One week prior to the first anniversary of the controversial presidential election, Iran’s revolutionary leader Ali Khamenei and Mahmoud Ahmadinejad have delivered severe warnings to the opposition. During a commemoration ceremony on occasion of the 21. anniversary of the death of the state’s founding father Ayatollah Khomeini, Khamenei accused the green movement of trampling the ideals of the Islamic Republic. Referencing the Quran, he described the protests as “a rebellion” and for the first time threatened the opposition leaders with the death penalty.

In his speech, that was broadcast live on state television, Khamenei recalled that some of Khomeini’s associates who were on the airplane with him when he traveled from Paris to Tehran in 1979 were executed only months later for their betrayal of the Revolution. “The same standards still apply today.” He wished to point out especially to the youth that all attacks against the Islamic Republic of the past 30 years could not in the least shake the foundations of the state.

Ahmadinejad described his re-election one year ago as “hundred per cent democratic”. Those who deviate from the Imam’s path will be banished by the people, he said in the presence of the entire leadership, while the crowd chanted “We will not leave you alone”. Among the audience were former president Hashemi Rafsanjani, who is close to the green movement, and Ahmadinejad’s conservative opposing candidate Mohsen Rezai. Mehdi Karroubi, Mir Hossein Moussavi, and ex president Mohammad Khatami were not present. With last year’s elections “we broke the world record in democracy”, Ahmadinejad said, adding that the Iranian government is the most democratic in the world.

Shortly thereafter, however, Hassan Khomeini, the grandson of the late Ayatollah Khomeini, was forced to abandon his speech after a few minutes as he was heckled by chants of “Death to Moussavi” from the regime-organized crowd. The 38-year old cleric is the director of the shrine of his grandfather, that is situated on the outskirts of Tehran. He is regarded as a supporter of Mir Hossein Moussavi. Last year, he and the entire Khomeini family demonstratively stayed away from Ahmadinejad’s official inauguration.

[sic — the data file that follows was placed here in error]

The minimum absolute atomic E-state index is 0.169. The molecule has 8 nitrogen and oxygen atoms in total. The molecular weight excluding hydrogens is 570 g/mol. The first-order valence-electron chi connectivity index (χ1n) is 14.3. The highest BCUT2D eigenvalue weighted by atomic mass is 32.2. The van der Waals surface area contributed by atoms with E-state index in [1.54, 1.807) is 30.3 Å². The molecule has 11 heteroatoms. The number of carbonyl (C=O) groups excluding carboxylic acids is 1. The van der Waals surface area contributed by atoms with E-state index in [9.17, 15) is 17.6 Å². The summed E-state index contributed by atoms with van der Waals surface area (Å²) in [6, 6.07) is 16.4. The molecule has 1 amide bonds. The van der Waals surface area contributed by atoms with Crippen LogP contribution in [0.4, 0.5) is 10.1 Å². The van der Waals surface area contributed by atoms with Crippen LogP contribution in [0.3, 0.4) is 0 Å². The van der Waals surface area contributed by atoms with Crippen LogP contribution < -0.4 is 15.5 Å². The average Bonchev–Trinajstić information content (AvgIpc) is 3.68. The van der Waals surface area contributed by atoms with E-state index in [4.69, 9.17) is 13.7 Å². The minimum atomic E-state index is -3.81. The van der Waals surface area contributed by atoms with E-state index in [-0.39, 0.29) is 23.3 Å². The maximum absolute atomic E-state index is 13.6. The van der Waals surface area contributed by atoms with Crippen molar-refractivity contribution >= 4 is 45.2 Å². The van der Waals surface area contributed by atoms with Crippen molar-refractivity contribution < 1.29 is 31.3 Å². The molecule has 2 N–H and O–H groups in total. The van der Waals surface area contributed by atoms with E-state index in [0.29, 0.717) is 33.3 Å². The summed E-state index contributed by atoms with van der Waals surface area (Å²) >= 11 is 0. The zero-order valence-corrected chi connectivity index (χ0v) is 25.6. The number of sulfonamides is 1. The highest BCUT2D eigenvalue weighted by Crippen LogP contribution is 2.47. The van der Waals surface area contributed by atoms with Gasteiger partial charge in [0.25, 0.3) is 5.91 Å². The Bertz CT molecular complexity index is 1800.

The Iranian leadership announced that it gathered 2 million people from all over the country to attend the ceremony today. According to the head of the Tehran traffic police, about 50.000 buses and minibuses were used. Apparently, hundreds of thousands of the deployed basij militas are to remain in the capital until next week in order to thwart any attempt of the green movement to stage new protests against the rigged re-election of Ahmadinejad on 12 June.

Thursday evening, hardliners threatened opposition leader Mehdi Karroubi when he was visiting the shrine. According to Fars news agency, the attackers chanted “Death to the hypocrites”. Karroubi’s bodyguards escorted the cleric back to his car to take him to safety.

(An article taken from Tagesspiegel)

Published in German weekly newspaper “Zeit” on 2 June 2010
Source (German):
(An article from Tagesspiegel)
English translation provided by @germantoenglish